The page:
Below are three pics of some of my summer finds at rummage sales or antique stores. Although I’ve been a military miniature collector (and painter) for most of my life I never branched out into collectible war toys that were manufactured for most of the last century but are increasingly rare today.
The models below carry the brand name Midgetoys. I confess that growing up I never heard of Midgetoys but probably saw them in the various “dimestores” that were popular in the 1960s like Woolworths or Ben Franklin.
http://www.esnarf.com/MTstory.htm A little research turned up a link titled The Midgetoys Story.
Midgetoys were created by Al and Earl Herdklotz in 1948. The Herdklotz’s ran a machine shop and during WW2 and were involved in the war production industry like every other company in the US.
After the war the brothers got the idea of entering the die cast model field and came up with the idea of Midgetoys which obviously meant small scale (die cast models). Think of today’s Matchbox and Hot Wheels die cast models and you get the idea.
The brothers main competition back in 1948 was Tootsie Toy and to be competitive MidgeToys sacrificed interior detail in producing their models that spanned the range of cars, trucks, airplanes, trains and even early science fiction.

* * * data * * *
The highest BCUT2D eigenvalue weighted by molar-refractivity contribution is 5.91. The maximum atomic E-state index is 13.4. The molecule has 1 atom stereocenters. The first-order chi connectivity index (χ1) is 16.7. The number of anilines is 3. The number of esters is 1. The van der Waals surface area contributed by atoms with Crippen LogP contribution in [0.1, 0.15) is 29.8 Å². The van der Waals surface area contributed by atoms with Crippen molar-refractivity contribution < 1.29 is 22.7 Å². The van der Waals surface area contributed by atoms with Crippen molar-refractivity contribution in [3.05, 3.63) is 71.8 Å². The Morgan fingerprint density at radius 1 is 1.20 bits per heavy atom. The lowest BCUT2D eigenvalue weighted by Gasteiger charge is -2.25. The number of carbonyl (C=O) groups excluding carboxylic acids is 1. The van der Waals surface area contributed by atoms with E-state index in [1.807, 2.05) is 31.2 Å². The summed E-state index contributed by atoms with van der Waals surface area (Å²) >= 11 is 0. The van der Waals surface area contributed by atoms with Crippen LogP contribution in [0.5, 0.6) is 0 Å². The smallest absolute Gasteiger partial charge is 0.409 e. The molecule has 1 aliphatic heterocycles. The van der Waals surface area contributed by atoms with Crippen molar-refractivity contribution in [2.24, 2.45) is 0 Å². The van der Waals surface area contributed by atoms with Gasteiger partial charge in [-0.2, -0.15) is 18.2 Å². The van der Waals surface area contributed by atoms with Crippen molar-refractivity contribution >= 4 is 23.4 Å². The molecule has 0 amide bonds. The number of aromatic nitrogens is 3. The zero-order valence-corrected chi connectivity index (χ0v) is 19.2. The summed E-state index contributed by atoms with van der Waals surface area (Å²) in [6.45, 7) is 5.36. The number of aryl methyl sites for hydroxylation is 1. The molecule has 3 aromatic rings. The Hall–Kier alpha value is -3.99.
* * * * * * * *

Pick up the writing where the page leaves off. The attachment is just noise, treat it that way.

The brothers stopped production in 1968 making Midgetoys a collectible item for nostalgic toy collectors.
The two models below are from Midgetoys military line. The tank looks like the famous Sherman tank from WW2 and the Korean War while the artillery piece appears to be a 105mm howitzer.
According to the Midgetoys Story the brothers actually worked from blueprints supplied by the Defense Department to produce their models.
It appears that there were 12 models all together in the military line. I found mine in an out of the way antique store in Door County, WI and purchased both for around $10.00 not having the faintest idea if they were that. I did think it would be interesting to do a little detective work and find out something about Midgetoys.